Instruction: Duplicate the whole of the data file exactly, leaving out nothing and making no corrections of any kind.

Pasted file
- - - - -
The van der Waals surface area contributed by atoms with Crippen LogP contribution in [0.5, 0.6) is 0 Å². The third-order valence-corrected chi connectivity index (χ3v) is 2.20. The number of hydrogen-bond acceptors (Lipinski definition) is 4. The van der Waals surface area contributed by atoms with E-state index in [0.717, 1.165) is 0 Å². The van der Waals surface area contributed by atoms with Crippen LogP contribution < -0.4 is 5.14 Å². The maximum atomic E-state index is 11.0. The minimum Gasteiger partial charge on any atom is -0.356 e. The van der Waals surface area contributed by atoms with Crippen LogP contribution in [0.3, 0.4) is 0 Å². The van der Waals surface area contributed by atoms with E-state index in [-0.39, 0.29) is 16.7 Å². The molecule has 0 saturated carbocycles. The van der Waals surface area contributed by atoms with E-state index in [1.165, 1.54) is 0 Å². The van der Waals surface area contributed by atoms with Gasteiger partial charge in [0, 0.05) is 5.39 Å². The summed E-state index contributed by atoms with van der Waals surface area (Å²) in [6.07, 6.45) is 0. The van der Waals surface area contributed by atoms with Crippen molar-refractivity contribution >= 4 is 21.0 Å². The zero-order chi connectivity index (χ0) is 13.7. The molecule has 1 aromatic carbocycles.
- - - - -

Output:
The van der Waals surface area contributed by atoms with Crippen LogP contribution in [0.5, 0.6) is 0 Å². The third-order valence-corrected chi connectivity index (χ3v) is 2.20. The number of hydrogen-bond acceptors (Lipinski definition) is 4. The van der Waals surface area contributed by atoms with E-state index in [0.717, 1.165) is 0 Å². The van der Waals surface area contributed by atoms with Crippen LogP contribution < -0.4 is 5.14 Å². The maximum atomic E-state index is 11.0. The minimum Gasteiger partial charge on any atom is -0.356 e. The van der Waals surface area contributed by atoms with Crippen LogP contribution in [0.3, 0.4) is 0 Å². The van der Waals surface area contributed by atoms with E-state index in [-0.39, 0.29) is 16.7 Å². The molecule has 0 saturated carbocycles. The van der Waals surface area contributed by atoms with E-state index in [1.165, 1.54) is 0 Å². The van der Waals surface area contributed by atoms with Gasteiger partial charge in [0, 0.05) is 5.39 Å². The summed E-state index contributed by atoms with van der Waals surface area (Å²) in [6.07, 6.45) is 0. The van der Waals surface area contributed by atoms with Crippen molar-refractivity contribution >= 4 is 21.0 Å². The zero-order chi connectivity index (χ0) is 13.7. The molecule has 1 aromatic carbocycles.